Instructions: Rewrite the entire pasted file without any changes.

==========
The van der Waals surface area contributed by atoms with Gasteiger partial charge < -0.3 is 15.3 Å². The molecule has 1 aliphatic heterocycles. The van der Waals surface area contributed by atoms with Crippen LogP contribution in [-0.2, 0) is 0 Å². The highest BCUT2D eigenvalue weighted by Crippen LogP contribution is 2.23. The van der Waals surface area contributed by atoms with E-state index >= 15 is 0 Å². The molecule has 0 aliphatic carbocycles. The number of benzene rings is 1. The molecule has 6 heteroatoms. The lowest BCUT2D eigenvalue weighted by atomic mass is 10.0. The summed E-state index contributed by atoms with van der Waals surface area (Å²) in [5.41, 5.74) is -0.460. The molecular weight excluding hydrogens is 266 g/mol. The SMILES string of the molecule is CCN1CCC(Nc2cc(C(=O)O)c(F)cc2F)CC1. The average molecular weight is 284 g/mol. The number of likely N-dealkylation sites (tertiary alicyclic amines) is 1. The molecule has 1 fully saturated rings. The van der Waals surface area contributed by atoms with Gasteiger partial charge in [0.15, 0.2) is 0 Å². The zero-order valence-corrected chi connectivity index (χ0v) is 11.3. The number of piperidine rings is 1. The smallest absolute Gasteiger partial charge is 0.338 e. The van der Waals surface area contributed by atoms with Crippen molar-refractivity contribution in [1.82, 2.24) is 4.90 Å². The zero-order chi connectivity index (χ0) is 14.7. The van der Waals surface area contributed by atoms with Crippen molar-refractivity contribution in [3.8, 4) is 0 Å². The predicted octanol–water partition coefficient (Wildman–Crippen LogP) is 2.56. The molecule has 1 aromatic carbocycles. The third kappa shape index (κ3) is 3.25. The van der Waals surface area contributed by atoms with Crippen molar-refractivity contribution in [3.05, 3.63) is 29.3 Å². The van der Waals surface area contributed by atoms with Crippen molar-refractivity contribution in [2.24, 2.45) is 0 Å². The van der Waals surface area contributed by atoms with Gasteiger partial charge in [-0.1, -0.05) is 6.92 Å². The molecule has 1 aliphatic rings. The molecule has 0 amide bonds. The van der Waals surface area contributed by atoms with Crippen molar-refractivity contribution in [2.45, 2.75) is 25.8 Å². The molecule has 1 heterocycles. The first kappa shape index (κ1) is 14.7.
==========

The van der Waals surface area contributed by atoms with Gasteiger partial charge < -0.3 is 15.3 Å². The molecule has 1 aliphatic heterocycles. The van der Waals surface area contributed by atoms with Crippen LogP contribution in [-0.2, 0) is 0 Å². The highest BCUT2D eigenvalue weighted by Crippen LogP contribution is 2.23. The van der Waals surface area contributed by atoms with E-state index >= 15 is 0 Å². The molecule has 0 aliphatic carbocycles. The number of benzene rings is 1. The molecule has 6 heteroatoms. The lowest BCUT2D eigenvalue weighted by atomic mass is 10.0. The summed E-state index contributed by atoms with van der Waals surface area (Å²) in [5.41, 5.74) is -0.460. The molecular weight excluding hydrogens is 266 g/mol. The SMILES string of the molecule is CCN1CCC(Nc2cc(C(=O)O)c(F)cc2F)CC1. The average molecular weight is 284 g/mol. The number of likely N-dealkylation sites (tertiary alicyclic amines) is 1. The molecule has 1 fully saturated rings. The van der Waals surface area contributed by atoms with Gasteiger partial charge in [0.15, 0.2) is 0 Å². The zero-order valence-corrected chi connectivity index (χ0v) is 11.3. The number of piperidine rings is 1. The smallest absolute Gasteiger partial charge is 0.338 e. The van der Waals surface area contributed by atoms with Crippen molar-refractivity contribution in [1.82, 2.24) is 4.90 Å². The zero-order chi connectivity index (χ0) is 14.7. The van der Waals surface area contributed by atoms with Crippen molar-refractivity contribution in [3.8, 4) is 0 Å². The predicted octanol–water partition coefficient (Wildman–Crippen LogP) is 2.56. The molecule has 1 aromatic carbocycles. The third kappa shape index (κ3) is 3.25. The van der Waals surface area contributed by atoms with Crippen molar-refractivity contribution in [3.05, 3.63) is 29.3 Å². The van der Waals surface area contributed by atoms with Crippen molar-refractivity contribution in [2.24, 2.45) is 0 Å². The van der Waals surface area contributed by atoms with Gasteiger partial charge in [-0.1, -0.05) is 6.92 Å². The molecule has 1 aliphatic rings. The molecule has 0 amide bonds. The van der Waals surface area contributed by atoms with Crippen molar-refractivity contribution in [2.45, 2.75) is 25.8 Å². The molecule has 1 heterocycles. The first kappa shape index (κ1) is 14.7.